Seeds of the Gotu kola plant have to be sown in spring season under cover or in the autumn season in an unheated greenhouse. Its seeds can be difficult to germinate. Providing high content of mulch to the soil will help this herb to grow healthy and fast. Seeds should be planted at least 2 to 3 inches apart. Enrich it with water generously and do not allow the soil to dry. It prefers shady conditions and damp rocky areas. The plants require at least one to two weeks (depending upon the climate) to establish. Once the seeds emerge, the seedling should be transferred into bigger pots until large enough to be planted outside.

Water

The Gotu kola plant needs regular watering. It prefers fast draining, humid air and regular watering. New plant needs water daily to grow well.

Care

At first, Gotu Kola is a slow growing plant. So it requires care and attention. It prefers full sunlight, but it can survive in partial shade. To get a continuous supply of this herb, apply some liquid fertilizer such as Phostrogen once a week. Snails are very fond of this herb; hence using a Snail pellet is recommended. Spreading sawdust will also help to keep away the snails.

Harvest

The leaves of the Gotu kola plant can be harvested in the summer months. In many places throughout the year the aerial parts of the herb are harvested. Any time in the year its leaves and stems can be harvested and are used dried or fresh. To be able to harvest two leaves a day, the herb has to be allowed to grow at least for a month to establish.

Pests and Disease

Gotu kola plant is attacked by viruses. In South East Asia and India Gotu Kola plants suffer from bacterial contamination. It is sensitive to pollutants because it is an aquatic plant. In the right conditions Gotu kola can be a quick spreading ground cover and somewhat difficult to eradicate if uncontrolled or not harvested regularly. It spreads by rhizomes.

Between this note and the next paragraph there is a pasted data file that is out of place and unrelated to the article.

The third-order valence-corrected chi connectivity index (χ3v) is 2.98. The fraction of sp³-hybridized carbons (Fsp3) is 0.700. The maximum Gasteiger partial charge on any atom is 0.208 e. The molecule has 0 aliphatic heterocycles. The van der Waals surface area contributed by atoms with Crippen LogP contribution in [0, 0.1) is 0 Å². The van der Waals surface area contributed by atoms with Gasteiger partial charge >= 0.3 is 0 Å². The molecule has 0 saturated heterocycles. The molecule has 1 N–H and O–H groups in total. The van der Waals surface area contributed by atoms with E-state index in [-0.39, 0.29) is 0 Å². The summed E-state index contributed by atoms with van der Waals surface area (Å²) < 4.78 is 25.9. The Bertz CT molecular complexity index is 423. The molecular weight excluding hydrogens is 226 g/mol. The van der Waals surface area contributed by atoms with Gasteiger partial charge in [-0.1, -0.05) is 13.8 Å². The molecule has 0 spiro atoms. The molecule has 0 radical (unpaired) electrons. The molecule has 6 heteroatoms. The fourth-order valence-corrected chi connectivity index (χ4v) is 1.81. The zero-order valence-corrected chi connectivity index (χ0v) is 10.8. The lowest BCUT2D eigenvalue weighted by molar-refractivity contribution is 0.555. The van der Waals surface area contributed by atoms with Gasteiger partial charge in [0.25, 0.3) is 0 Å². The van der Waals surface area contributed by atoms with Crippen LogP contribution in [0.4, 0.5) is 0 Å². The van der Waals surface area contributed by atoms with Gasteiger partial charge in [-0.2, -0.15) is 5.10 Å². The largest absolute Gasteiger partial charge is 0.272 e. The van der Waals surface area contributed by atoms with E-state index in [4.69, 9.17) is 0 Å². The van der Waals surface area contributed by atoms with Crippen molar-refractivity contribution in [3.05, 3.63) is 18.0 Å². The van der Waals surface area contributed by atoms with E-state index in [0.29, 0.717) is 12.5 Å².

Uses

Gotu Kola is very helpful in treatment of reduced swelling and it also improves the flow of blood. It is used in the treatment of skin ulcers, mental function, wound healing, scars, minor burns, blood disease, high blood pressure, urinary tract infections and hepatitis. It improves and strengthens circulations in the veins and the capillaries. This herb also works as a tonic of the brain and stimulates the growth of hair. It revitalizes the nervous system and the brain. It also cleans the blood and helps in treatment of blood impurities. Its leaves can be eaten raw as a salad. It also provides restful sleep. The whole plant is used medicinally. In India, Gotu kola is referred as the most spiritual herb till date. This herbal plant is grown in some areas of the Himalayas where yogis use it for improving meditation. Yogis believe that it helps to develop the crown chakra, which means the energy center at the top of the head. It is also said to provide balance to the right and left hemisphere of the brain as the leaves resemble the shape of the brain. It is considered as the most effective rejuvenative herb in Ayurvedic medicine. Many compositions of Ayurvedic medicines include this herb as an important ingredient. In Sri Lanka, it is noted that the elephants consume this herb and it is believed that the elephants live long due to munching its leaves. Hence it is also regarded as a promoter of long life.